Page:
If you needed to go to someone because you had not treated them in the right way, what would you say is the appropriate thing to do? I think you would agree that the appropriate thing to do is to apologize. Let me tell you about a tool that we call the Six-Step Apology. We are often told that this tool, this behavior, has saved relationships that appear to be broken forever. We have been told it’s actually saved marriages.

Today, often, we have reduced an apology to a quick “Sorry” tossed over our shoulder as we walk on out of the room. Or a mumbled “Sorry about that.” Or an “I’m sorry you felt that way,” putting the responsibility for any hurt feelings on them rather than taking responsibility for what you said.

So what is an appropriate apology? Is there a way to apologize that could really lead to a change in behavior and really save or grow relationships? We have found that this one does. So what is that? What do you do if someone comes to you because you’ve done or said something wrong? What do you do if you’ve done or said something wrong to someone and you feel bad about it? What do you do if you know you need to apologize? Here’s what an appropriate apology looks like.

Six Steps to Apologize

The first step is to state the offense. Say back to them whatever they say you did or said. State that back to them and say, “You are right. I did it. I did that. Then use these three simple words, “I was wrong.” That’s admitting that you were wrong to say or do what you did. And, then next, apologize. It’s very simple. Say, “I am sorry.”

Now if you were raised in a home where you were told you were a sorry son of a gun and that word has a different meaning for you, then just use the words “I apologize” so you don’t have to use a phrase with a particular word that makes you feel uncomfortable and takes your focus off your apology.  

Step number four is to ask them to forgive you. Ask them, “Will you forgive me?” or “When you can, will you forgive me?” Here’s something to consider about asking these questions. Only you know if you have used forgiveness was a way to control and manipulate others. If you have, then ask them “When you can, will you forgive me?” If you haven’t, then ask them right there on the spot “Will you forgive me?”  Now, it doesn’t matter what their answer is. They don’t have to say yes or no, but it is important that you ask.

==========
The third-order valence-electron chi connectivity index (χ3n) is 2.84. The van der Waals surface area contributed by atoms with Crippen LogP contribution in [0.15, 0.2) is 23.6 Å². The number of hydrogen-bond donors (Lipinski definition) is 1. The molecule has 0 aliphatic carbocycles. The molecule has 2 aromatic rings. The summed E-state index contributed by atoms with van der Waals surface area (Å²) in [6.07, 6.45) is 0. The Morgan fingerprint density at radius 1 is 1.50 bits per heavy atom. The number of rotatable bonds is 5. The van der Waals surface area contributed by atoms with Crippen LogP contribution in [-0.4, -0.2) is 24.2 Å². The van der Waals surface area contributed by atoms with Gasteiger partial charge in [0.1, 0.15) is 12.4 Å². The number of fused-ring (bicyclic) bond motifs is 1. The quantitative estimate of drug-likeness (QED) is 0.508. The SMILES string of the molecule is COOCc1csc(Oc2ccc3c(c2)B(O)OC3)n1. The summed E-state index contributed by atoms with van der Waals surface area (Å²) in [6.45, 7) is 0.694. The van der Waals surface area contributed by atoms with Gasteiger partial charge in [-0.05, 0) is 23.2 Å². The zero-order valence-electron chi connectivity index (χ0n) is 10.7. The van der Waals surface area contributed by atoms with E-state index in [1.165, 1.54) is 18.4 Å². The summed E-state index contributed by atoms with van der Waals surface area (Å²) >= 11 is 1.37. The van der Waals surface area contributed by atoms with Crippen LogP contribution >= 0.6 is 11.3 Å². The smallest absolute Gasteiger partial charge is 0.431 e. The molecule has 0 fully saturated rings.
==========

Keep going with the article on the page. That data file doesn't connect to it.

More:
Step number five is for you to ask for accountability. Tell that person, the one you hurt, “1 give you permission to hold me accountable not to behave this way anymore.” I’ve got news for you. When we say enough times “I’m wrong,” “I’m sorry,” “Will you forgive me,” and we’re held accountable, our behavior changes. Remember, we’re not making the person accountable to hold us accountable. We’re giving them permission to hold us accountable, and those are very different.

Step number six: Ask if there is anything else. Is there anything else that I’ve done in our relationship that I need to apologize for? And I’m telling you that when you do that you are going to blow somebody away. Now, if you decide to do that, remember that, because of the way brains work in some people and the way that causes them to think, they may remember everything that you’ve ever done to them since you were in the second grade. That is just part of the way some brains work. Although you may not remember what you did last week because of the way your brain works, just know that if you ask that sixth question you need to be ready for the answer so that you don’t respond negatively or defensively, and, instead, just write down whatever they say.

This is what I would like for you to do next. I want you to write down a name or some names people that you might owe an apology. If the only way you are able to communicate with that person now is by phone, go ahead and call them. Set up a meaning. Meet with them face-to-face and use that six-step apology. Then, just see what happens in that relationship. 

Ford Taylor is a leadership strategist, keynote speaker, and the author of Relactional Leadership. As the Founder of Transformational Leadership, he is known as a man who can solve complex business issues, with straightforward practical solutions, while maintaining his focus on people.